author = "Mara Paneroni and Carla Simonelli and Pierantonio Laveneziana and Massimiliano Gobbo and Manuela Saleri and Luca Bianchi and Michele Vitacca",
year = "2018",
month = "10",
doi = "10.23736/S1973-9087.18.04962-6",
language = "English",
volume = "54",
pages = "690--697",
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TY - JOUR

T1 - The degree of arm elevation impacts the endurance and cardiopulmonary adaptations of COPD patients performing upper-limb exercise

T2 - a cross-over study

AU - Paneroni, Mara

AU - Simonelli, Carla

AU - Laveneziana, Pierantonio

AU - Gobbo, Massimiliano

AU - Saleri, Manuela

AU - Bianchi, Luca

AU - Vitacca, Michele

PY - 2018/10

Y1 - 2018/10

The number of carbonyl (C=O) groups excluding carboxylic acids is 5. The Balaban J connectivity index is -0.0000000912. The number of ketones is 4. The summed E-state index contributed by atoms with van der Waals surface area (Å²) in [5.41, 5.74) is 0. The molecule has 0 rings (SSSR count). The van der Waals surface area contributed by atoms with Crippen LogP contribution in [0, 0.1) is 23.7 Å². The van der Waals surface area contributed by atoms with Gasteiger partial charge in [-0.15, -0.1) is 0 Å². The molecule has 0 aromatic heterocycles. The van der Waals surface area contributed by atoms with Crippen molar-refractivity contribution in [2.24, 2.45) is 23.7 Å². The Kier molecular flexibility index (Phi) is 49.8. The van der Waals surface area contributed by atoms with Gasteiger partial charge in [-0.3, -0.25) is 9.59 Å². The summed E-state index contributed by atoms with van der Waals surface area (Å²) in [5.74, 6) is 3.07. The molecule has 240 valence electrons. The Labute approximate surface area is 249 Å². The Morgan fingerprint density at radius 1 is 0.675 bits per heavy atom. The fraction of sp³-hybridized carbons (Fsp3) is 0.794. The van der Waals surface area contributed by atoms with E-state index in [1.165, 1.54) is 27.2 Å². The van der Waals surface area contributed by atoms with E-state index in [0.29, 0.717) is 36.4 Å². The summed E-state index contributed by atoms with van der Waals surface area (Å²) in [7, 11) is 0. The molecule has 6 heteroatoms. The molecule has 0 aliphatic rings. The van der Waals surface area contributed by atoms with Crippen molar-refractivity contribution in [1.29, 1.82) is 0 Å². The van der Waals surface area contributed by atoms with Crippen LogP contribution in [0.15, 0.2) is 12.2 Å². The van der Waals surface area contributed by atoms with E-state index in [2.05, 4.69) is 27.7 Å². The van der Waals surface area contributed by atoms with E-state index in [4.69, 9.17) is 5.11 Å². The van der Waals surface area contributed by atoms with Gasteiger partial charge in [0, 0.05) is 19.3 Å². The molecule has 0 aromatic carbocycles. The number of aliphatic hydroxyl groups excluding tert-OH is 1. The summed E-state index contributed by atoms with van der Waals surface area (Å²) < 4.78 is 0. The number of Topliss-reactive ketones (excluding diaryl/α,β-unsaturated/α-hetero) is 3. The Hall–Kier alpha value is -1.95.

N2 - BACKGROUND: In Chronic Obstructive Pulmonary Disease (COPD), upper limb exercise is widely recommended. However, how the degree of shoulder flexion may influence the exercise response is unknown.AIM: We compared metabolic, ventilatory and symptomatic responses during constant-load supported and unsupported exercise performed at 80° and 120° arm elevation.DESIGN: Randomized cross-over study.SETTING: Pulmonary Pathophysiology Service in an Italian Respiratory Rehabilitative Division, in-patients were enrolled.METHODS: Twelve patients with moderate-to-severe COPD (FEV1 51%, BMI 26.7 ± 6.3 Kg/m2) performed 4 symptom-limited constant-load tests at 70% of their individual maximal workload: 2 supported and 2 unsupported, respectively at 80° and 120° of glenohumeral joint flexion, executed in a random order.RESULTS: Time to exhaustion (Tlim), evaluated by Kaplan-Maier curve, was shorter at 120° than 80° arm elevation in both supported (360 vs.. 486 seconds, p=0.031) and unsupported exercise (210 vs.. 375 seconds, p=0.005). No difference in dynamic hyperinflation was found between 80° and 120° elevation, even at the peak of exercise and at iso-ventilation. When normalized to Tlim, 120° arm elevation had a significantly higher metabolic cost, heart rate, minute ventilation and dyspnea/fatigue symptoms compared to 80° elevation, both in unsupported and supported conditions.CONCLUSIONS: A larger shoulder flexion shortens per se exercise endurance due to the increased metabolic, ventilatory and cardiac response, without worsening dynamic hyperinflation.CLINICAL REHABILITATION IMPACT: Arm position should be considered when prescribing individual exercise training and may be adjusted to modulate the workload.